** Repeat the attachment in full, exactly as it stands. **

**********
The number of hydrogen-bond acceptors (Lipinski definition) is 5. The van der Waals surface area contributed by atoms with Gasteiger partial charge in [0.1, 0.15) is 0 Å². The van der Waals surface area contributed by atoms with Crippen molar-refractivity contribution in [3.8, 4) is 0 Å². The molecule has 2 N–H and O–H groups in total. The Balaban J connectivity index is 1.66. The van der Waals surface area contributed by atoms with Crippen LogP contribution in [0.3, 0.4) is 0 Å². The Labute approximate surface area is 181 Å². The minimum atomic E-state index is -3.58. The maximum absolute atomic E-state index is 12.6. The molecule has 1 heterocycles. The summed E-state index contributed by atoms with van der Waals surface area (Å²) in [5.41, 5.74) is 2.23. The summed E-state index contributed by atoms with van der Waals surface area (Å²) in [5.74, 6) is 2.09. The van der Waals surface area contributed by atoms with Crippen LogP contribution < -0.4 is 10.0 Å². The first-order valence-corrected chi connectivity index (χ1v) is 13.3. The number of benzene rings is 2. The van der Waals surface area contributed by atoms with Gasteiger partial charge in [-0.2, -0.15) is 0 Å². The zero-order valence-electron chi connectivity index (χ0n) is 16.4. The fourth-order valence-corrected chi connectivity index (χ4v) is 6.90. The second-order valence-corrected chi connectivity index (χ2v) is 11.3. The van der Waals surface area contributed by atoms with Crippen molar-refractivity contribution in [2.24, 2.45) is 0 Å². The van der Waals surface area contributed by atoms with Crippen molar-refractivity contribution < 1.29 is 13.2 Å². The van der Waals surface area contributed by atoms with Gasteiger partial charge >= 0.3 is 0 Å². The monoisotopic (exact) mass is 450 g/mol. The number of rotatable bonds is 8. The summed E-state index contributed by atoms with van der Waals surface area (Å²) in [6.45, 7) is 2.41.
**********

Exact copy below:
The number of hydrogen-bond acceptors (Lipinski definition) is 5. The van der Waals surface area contributed by atoms with Gasteiger partial charge in [0.1, 0.15) is 0 Å². The van der Waals surface area contributed by atoms with Crippen molar-refractivity contribution in [3.8, 4) is 0 Å². The molecule has 2 N–H and O–H groups in total. The Balaban J connectivity index is 1.66. The van der Waals surface area contributed by atoms with Crippen LogP contribution in [0.3, 0.4) is 0 Å². The Labute approximate surface area is 181 Å². The minimum atomic E-state index is -3.58. The maximum absolute atomic E-state index is 12.6. The molecule has 1 heterocycles. The summed E-state index contributed by atoms with van der Waals surface area (Å²) in [5.41, 5.74) is 2.23. The summed E-state index contributed by atoms with van der Waals surface area (Å²) in [5.74, 6) is 2.09. The van der Waals surface area contributed by atoms with Crippen LogP contribution < -0.4 is 10.0 Å². The first-order valence-corrected chi connectivity index (χ1v) is 13.3. The number of benzene rings is 2. The van der Waals surface area contributed by atoms with Gasteiger partial charge in [-0.2, -0.15) is 0 Å². The zero-order valence-electron chi connectivity index (χ0n) is 16.4. The fourth-order valence-corrected chi connectivity index (χ4v) is 6.90. The second-order valence-corrected chi connectivity index (χ2v) is 11.3. The van der Waals surface area contributed by atoms with Crippen molar-refractivity contribution in [2.24, 2.45) is 0 Å². The van der Waals surface area contributed by atoms with Crippen molar-refractivity contribution < 1.29 is 13.2 Å². The van der Waals surface area contributed by atoms with Gasteiger partial charge >= 0.3 is 0 Å². The monoisotopic (exact) mass is 450 g/mol. The number of rotatable bonds is 8. The summed E-state index contributed by atoms with van der Waals surface area (Å²) in [6.45, 7) is 2.41.